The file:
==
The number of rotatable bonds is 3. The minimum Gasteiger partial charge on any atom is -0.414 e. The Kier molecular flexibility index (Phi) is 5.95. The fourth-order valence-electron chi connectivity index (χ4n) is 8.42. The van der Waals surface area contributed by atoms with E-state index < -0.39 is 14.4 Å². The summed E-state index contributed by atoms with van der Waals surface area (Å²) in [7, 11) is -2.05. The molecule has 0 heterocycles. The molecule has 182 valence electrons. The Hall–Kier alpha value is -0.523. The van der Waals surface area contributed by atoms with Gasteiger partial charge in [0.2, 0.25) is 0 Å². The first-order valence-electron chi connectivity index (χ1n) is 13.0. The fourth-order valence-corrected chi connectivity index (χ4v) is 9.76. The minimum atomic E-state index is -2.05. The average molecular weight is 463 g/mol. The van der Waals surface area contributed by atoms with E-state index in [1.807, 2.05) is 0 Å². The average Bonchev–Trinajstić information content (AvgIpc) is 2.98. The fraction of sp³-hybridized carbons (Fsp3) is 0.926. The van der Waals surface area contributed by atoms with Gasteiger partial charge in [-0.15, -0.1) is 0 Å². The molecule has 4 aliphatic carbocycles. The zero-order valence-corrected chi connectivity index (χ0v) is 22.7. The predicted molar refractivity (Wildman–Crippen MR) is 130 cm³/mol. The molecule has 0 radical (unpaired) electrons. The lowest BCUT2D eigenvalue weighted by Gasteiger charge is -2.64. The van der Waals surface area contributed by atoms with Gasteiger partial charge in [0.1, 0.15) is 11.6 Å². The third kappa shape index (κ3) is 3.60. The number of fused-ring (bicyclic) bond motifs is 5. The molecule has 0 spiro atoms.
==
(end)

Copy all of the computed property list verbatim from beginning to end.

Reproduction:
The number of rotatable bonds is 3. The minimum Gasteiger partial charge on any atom is -0.414 e. The Kier molecular flexibility index (Phi) is 5.95. The fourth-order valence-electron chi connectivity index (χ4n) is 8.42. The van der Waals surface area contributed by atoms with E-state index < -0.39 is 14.4 Å². The summed E-state index contributed by atoms with van der Waals surface area (Å²) in [7, 11) is -2.05. The molecule has 0 heterocycles. The molecule has 182 valence electrons. The Hall–Kier alpha value is -0.523. The van der Waals surface area contributed by atoms with Gasteiger partial charge in [0.2, 0.25) is 0 Å². The first-order valence-electron chi connectivity index (χ1n) is 13.0. The fourth-order valence-corrected chi connectivity index (χ4v) is 9.76. The minimum atomic E-state index is -2.05. The average molecular weight is 463 g/mol. The van der Waals surface area contributed by atoms with E-state index in [1.807, 2.05) is 0 Å². The average Bonchev–Trinajstić information content (AvgIpc) is 2.98. The fraction of sp³-hybridized carbons (Fsp3) is 0.926. The van der Waals surface area contributed by atoms with Gasteiger partial charge in [-0.15, -0.1) is 0 Å². The molecule has 4 aliphatic carbocycles. The zero-order valence-corrected chi connectivity index (χ0v) is 22.7. The predicted molar refractivity (Wildman–Crippen MR) is 130 cm³/mol. The molecule has 0 radical (unpaired) electrons. The lowest BCUT2D eigenvalue weighted by Gasteiger charge is -2.64. The van der Waals surface area contributed by atoms with Gasteiger partial charge in [0.1, 0.15) is 11.6 Å². The third kappa shape index (κ3) is 3.60. The number of fused-ring (bicyclic) bond motifs is 5. The molecule has 0 spiro atoms.